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>> snake oil salesman come out of the woodwork all the time whether it's vitamin c or chloroquine or whatever. at the moment, we don't have proof on anything. so don't take anything thinking you are protected because that's just garbage. >> laura: doctor, you keep hearing this line, that we have no proof. but that's absolutely untrue. we don't have a button down 1500 person result yet, but physicians all over the world have proclaimed it's there go to drug. do we think physicians are poisoning their patients all over the world in spain, italy, china camille understates by using the drug, or is it working, is it insane what he says? >> i agree. people are using that also intravenously to help with this drug ironically. i will say -- comparing this to snake oil is such an extreme
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statement. if you are talking about something like appendicitis and somebody wants to do something like vitamin c rather than having an appendectomy, the situation where we have a clear-cut answer, something that will treat the problem where people really have good results? that's a little more questionable. what are you selling this patient, is that a safe treatment option? in this case, we have to look at the risks, the benefits, and the alternatives also, and there aren't a lot of great alternatives. there is some promise in terms of the benefits so we should give people choices. >> laura: if it's not going to kill you, which it wants unless you have a couple headed complicated part problem. i mentioned it in the open. hospitals and noncovid conditions. people are putting off looking to get that nagging pain check. i've got a funny twinge not going away, turns out to be something serious later.
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how important is it to keep nons between nine patients at home if possible not coming into the hospital on these kind of treatments? >> every patient has to be examined risk versus benefit. if you are a high risk, you want to be very cautious about going to the hospital. at the same time, you don't want to have a heart attack at home. you need to talk to your doctor and be very upfront about your symptoms, and your doctor should know what the situation is at the hospital. you shouldn't deny, the cost example you gave of the patient whose parkinson's stimulator needs to be had their battery changed, my gosh, if that fails, they may fall and fracture their hip. >> laura: i can tell you. i want people to understand this is not me saying this, this is the vaunted "new york times." headline: "during a pandemic, and unanticipated problem. out of work health care workers,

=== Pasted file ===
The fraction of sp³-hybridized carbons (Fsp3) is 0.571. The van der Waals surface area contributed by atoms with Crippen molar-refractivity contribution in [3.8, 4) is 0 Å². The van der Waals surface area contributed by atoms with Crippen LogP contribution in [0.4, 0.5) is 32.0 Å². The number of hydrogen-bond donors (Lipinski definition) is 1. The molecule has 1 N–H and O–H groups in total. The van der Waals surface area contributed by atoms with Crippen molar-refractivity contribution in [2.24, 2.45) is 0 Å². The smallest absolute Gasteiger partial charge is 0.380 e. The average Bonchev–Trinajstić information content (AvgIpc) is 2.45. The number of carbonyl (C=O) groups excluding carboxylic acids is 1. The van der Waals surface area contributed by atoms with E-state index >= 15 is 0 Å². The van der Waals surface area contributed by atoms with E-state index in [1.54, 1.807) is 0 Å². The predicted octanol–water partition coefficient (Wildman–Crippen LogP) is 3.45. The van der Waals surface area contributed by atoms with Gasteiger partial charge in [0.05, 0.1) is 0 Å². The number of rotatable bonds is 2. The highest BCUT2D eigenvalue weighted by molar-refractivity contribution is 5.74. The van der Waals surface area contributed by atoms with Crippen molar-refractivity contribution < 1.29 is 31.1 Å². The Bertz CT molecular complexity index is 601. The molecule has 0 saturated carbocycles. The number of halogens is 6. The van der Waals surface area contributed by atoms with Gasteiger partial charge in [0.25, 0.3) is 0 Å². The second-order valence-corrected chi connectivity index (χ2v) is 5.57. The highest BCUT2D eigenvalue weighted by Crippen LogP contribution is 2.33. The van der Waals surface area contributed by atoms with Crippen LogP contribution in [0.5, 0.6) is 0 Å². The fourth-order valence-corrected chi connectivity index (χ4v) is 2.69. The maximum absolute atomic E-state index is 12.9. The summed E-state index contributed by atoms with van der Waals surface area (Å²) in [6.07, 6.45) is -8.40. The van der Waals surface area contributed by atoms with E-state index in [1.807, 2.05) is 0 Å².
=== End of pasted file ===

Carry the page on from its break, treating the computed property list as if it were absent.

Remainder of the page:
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forced to cut the pay of doctors, nurses, and other staff." i bring this up because we have to think of the reverberations, the ripple effect that this is having across multiple medical specialties and conditions, doctors. thank you so much. great to have you on tonight. and last night, we warned you about five down my plans to fight the coronavirus pandemic with gps tracking. it's a huge threat and it's apparently is already happening. google is right now tracking your movement and releasing it amid this pandemic. joining us now is harmeet dhillon, attorney and trump 2020 advisory board member. also with me is alex barron's ,author of one of my favorite books in the last two years. tell your children. it's about marijuana and you have to read the book.
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harmeet, google says it's not releasing any identifying personal info, but is not really supposed to make us feel better? don't worry, we aren't going to use your info? >> google has been sued for hundreds of millions and even more in the united states for violating people's privacy. it's been part of their business plan. it's what they do. i have zero confidence that google is going to keep that anonymous, overreaching governments aren't going to try to reach for that information. it's a fourth amendment issue, privacy issue, a civil rights issue, and the next potential one, laura. >> laura: where are all the civil libertarians? they wanted to fight for freedom of the syrians but are dead silent when it comes to our freedoms here. >> down that i want to go back to the models used to forecast the hospital needs. alex, the new york governor cuomo claim to this. >> all the projections say you